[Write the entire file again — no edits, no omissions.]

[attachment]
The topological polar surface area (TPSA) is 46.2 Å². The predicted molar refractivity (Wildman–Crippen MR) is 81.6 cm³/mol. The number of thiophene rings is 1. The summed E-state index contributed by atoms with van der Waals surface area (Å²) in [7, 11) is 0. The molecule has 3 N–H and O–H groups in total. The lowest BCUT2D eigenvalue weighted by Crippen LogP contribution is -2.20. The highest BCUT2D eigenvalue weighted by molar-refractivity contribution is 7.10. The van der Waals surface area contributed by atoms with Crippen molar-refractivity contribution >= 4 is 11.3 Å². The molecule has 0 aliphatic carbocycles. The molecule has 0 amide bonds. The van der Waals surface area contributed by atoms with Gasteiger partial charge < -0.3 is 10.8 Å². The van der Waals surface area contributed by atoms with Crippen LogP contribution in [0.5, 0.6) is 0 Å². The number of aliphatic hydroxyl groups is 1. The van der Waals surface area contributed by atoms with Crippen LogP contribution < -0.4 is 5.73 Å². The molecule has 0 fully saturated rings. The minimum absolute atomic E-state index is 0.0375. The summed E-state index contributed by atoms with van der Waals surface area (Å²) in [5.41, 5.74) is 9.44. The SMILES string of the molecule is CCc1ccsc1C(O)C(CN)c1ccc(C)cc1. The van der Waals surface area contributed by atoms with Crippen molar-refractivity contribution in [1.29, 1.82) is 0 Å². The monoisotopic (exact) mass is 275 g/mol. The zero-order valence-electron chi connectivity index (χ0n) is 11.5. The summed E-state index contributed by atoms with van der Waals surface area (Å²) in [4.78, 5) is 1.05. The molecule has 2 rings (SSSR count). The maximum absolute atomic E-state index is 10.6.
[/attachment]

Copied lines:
The topological polar surface area (TPSA) is 46.2 Å². The predicted molar refractivity (Wildman–Crippen MR) is 81.6 cm³/mol. The number of thiophene rings is 1. The summed E-state index contributed by atoms with van der Waals surface area (Å²) in [7, 11) is 0. The molecule has 3 N–H and O–H groups in total. The lowest BCUT2D eigenvalue weighted by Crippen LogP contribution is -2.20. The highest BCUT2D eigenvalue weighted by molar-refractivity contribution is 7.10. The van der Waals surface area contributed by atoms with Crippen molar-refractivity contribution >= 4 is 11.3 Å². The molecule has 0 aliphatic carbocycles. The molecule has 0 amide bonds. The van der Waals surface area contributed by atoms with Gasteiger partial charge < -0.3 is 10.8 Å². The van der Waals surface area contributed by atoms with Crippen LogP contribution in [0.5, 0.6) is 0 Å². The number of aliphatic hydroxyl groups is 1. The van der Waals surface area contributed by atoms with Crippen LogP contribution < -0.4 is 5.73 Å². The molecule has 0 fully saturated rings. The minimum absolute atomic E-state index is 0.0375. The summed E-state index contributed by atoms with van der Waals surface area (Å²) in [5.41, 5.74) is 9.44. The SMILES string of the molecule is CCc1ccsc1C(O)C(CN)c1ccc(C)cc1. The van der Waals surface area contributed by atoms with Crippen molar-refractivity contribution in [1.29, 1.82) is 0 Å². The monoisotopic (exact) mass is 275 g/mol. The zero-order valence-electron chi connectivity index (χ0n) is 11.5. The summed E-state index contributed by atoms with van der Waals surface area (Å²) in [4.78, 5) is 1.05. The molecule has 2 rings (SSSR count). The maximum absolute atomic E-state index is 10.6.